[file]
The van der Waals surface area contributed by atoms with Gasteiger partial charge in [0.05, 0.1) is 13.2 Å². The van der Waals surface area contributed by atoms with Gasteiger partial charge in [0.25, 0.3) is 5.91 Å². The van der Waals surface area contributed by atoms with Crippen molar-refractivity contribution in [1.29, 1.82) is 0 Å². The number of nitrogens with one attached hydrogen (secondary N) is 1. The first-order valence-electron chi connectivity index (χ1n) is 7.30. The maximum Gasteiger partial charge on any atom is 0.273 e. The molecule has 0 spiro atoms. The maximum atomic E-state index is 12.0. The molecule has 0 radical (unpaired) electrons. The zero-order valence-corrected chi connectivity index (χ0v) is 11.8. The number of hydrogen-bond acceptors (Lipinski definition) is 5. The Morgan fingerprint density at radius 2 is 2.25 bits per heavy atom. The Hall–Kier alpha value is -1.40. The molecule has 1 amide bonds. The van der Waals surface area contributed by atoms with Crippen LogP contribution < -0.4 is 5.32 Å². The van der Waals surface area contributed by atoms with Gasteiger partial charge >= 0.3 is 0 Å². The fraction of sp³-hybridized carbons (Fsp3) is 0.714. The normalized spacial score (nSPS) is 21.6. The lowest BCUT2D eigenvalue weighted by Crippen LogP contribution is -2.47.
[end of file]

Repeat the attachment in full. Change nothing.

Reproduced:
The van der Waals surface area contributed by atoms with Gasteiger partial charge in [0.05, 0.1) is 13.2 Å². The van der Waals surface area contributed by atoms with Gasteiger partial charge in [0.25, 0.3) is 5.91 Å². The van der Waals surface area contributed by atoms with Crippen molar-refractivity contribution in [1.29, 1.82) is 0 Å². The number of nitrogens with one attached hydrogen (secondary N) is 1. The first-order valence-electron chi connectivity index (χ1n) is 7.30. The maximum Gasteiger partial charge on any atom is 0.273 e. The molecule has 0 spiro atoms. The maximum atomic E-state index is 12.0. The molecule has 0 radical (unpaired) electrons. The zero-order valence-corrected chi connectivity index (χ0v) is 11.8. The number of hydrogen-bond acceptors (Lipinski definition) is 5. The Morgan fingerprint density at radius 2 is 2.25 bits per heavy atom. The Hall–Kier alpha value is -1.40. The molecule has 1 amide bonds. The van der Waals surface area contributed by atoms with Crippen LogP contribution < -0.4 is 5.32 Å². The van der Waals surface area contributed by atoms with Gasteiger partial charge >= 0.3 is 0 Å². The fraction of sp³-hybridized carbons (Fsp3) is 0.714. The normalized spacial score (nSPS) is 21.6. The lowest BCUT2D eigenvalue weighted by Crippen LogP contribution is -2.47.